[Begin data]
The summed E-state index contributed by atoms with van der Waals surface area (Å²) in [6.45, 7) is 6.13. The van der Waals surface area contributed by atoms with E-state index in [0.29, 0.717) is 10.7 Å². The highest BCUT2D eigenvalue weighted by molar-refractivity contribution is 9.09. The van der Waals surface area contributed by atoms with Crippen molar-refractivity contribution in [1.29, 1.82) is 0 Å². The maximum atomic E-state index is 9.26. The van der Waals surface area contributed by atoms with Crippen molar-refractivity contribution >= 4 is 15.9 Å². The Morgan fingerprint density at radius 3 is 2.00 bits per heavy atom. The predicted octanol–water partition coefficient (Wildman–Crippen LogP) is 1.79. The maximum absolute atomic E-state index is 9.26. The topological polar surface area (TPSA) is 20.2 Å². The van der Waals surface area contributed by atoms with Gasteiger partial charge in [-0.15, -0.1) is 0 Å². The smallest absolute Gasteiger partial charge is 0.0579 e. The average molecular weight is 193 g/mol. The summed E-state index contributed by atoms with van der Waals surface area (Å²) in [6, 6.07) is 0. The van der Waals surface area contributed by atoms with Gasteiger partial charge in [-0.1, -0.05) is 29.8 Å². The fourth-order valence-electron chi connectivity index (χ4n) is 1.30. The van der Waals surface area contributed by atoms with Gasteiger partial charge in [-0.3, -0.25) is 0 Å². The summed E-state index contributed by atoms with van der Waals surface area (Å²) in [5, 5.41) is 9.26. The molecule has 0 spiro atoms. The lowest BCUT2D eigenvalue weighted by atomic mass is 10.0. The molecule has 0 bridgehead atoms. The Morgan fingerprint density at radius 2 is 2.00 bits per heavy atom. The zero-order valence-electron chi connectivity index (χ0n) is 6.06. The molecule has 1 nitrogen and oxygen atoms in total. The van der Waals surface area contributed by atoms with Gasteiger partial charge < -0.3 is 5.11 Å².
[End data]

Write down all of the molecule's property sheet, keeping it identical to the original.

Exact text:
The summed E-state index contributed by atoms with van der Waals surface area (Å²) in [6.45, 7) is 6.13. The van der Waals surface area contributed by atoms with E-state index in [0.29, 0.717) is 10.7 Å². The highest BCUT2D eigenvalue weighted by molar-refractivity contribution is 9.09. The van der Waals surface area contributed by atoms with Crippen molar-refractivity contribution in [1.29, 1.82) is 0 Å². The maximum atomic E-state index is 9.26. The van der Waals surface area contributed by atoms with Crippen molar-refractivity contribution >= 4 is 15.9 Å². The Morgan fingerprint density at radius 3 is 2.00 bits per heavy atom. The predicted octanol–water partition coefficient (Wildman–Crippen LogP) is 1.79. The maximum absolute atomic E-state index is 9.26. The topological polar surface area (TPSA) is 20.2 Å². The van der Waals surface area contributed by atoms with Gasteiger partial charge in [-0.15, -0.1) is 0 Å². The smallest absolute Gasteiger partial charge is 0.0579 e. The average molecular weight is 193 g/mol. The summed E-state index contributed by atoms with van der Waals surface area (Å²) in [6, 6.07) is 0. The van der Waals surface area contributed by atoms with Gasteiger partial charge in [-0.1, -0.05) is 29.8 Å². The fourth-order valence-electron chi connectivity index (χ4n) is 1.30. The van der Waals surface area contributed by atoms with Gasteiger partial charge in [-0.3, -0.25) is 0 Å². The summed E-state index contributed by atoms with van der Waals surface area (Å²) in [5, 5.41) is 9.26. The molecule has 0 spiro atoms. The lowest BCUT2D eigenvalue weighted by atomic mass is 10.0. The molecule has 0 bridgehead atoms. The Morgan fingerprint density at radius 2 is 2.00 bits per heavy atom. The zero-order valence-electron chi connectivity index (χ0n) is 6.06. The molecule has 1 nitrogen and oxygen atoms in total. The van der Waals surface area contributed by atoms with Gasteiger partial charge < -0.3 is 5.11 Å².